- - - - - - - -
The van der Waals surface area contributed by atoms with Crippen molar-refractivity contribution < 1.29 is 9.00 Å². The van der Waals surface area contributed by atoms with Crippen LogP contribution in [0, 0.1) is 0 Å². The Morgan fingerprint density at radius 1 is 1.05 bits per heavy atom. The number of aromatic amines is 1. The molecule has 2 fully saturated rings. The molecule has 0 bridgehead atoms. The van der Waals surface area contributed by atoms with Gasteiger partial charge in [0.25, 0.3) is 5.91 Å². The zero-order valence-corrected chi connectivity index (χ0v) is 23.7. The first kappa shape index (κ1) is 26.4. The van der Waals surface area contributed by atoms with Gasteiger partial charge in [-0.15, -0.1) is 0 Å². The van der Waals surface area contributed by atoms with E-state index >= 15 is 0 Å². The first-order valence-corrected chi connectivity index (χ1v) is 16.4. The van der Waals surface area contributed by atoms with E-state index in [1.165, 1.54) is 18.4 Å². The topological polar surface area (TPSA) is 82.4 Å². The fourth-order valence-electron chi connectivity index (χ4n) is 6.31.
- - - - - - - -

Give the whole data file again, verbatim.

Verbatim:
The van der Waals surface area contributed by atoms with Crippen molar-refractivity contribution < 1.29 is 9.00 Å². The van der Waals surface area contributed by atoms with Crippen LogP contribution in [0, 0.1) is 0 Å². The Morgan fingerprint density at radius 1 is 1.05 bits per heavy atom. The number of aromatic amines is 1. The molecule has 2 fully saturated rings. The molecule has 0 bridgehead atoms. The van der Waals surface area contributed by atoms with Gasteiger partial charge in [0.25, 0.3) is 5.91 Å². The zero-order valence-corrected chi connectivity index (χ0v) is 23.7. The first kappa shape index (κ1) is 26.4. The van der Waals surface area contributed by atoms with Gasteiger partial charge in [-0.15, -0.1) is 0 Å². The van der Waals surface area contributed by atoms with E-state index >= 15 is 0 Å². The first-order valence-corrected chi connectivity index (χ1v) is 16.4. The van der Waals surface area contributed by atoms with E-state index in [1.165, 1.54) is 18.4 Å². The topological polar surface area (TPSA) is 82.4 Å². The fourth-order valence-electron chi connectivity index (χ4n) is 6.31.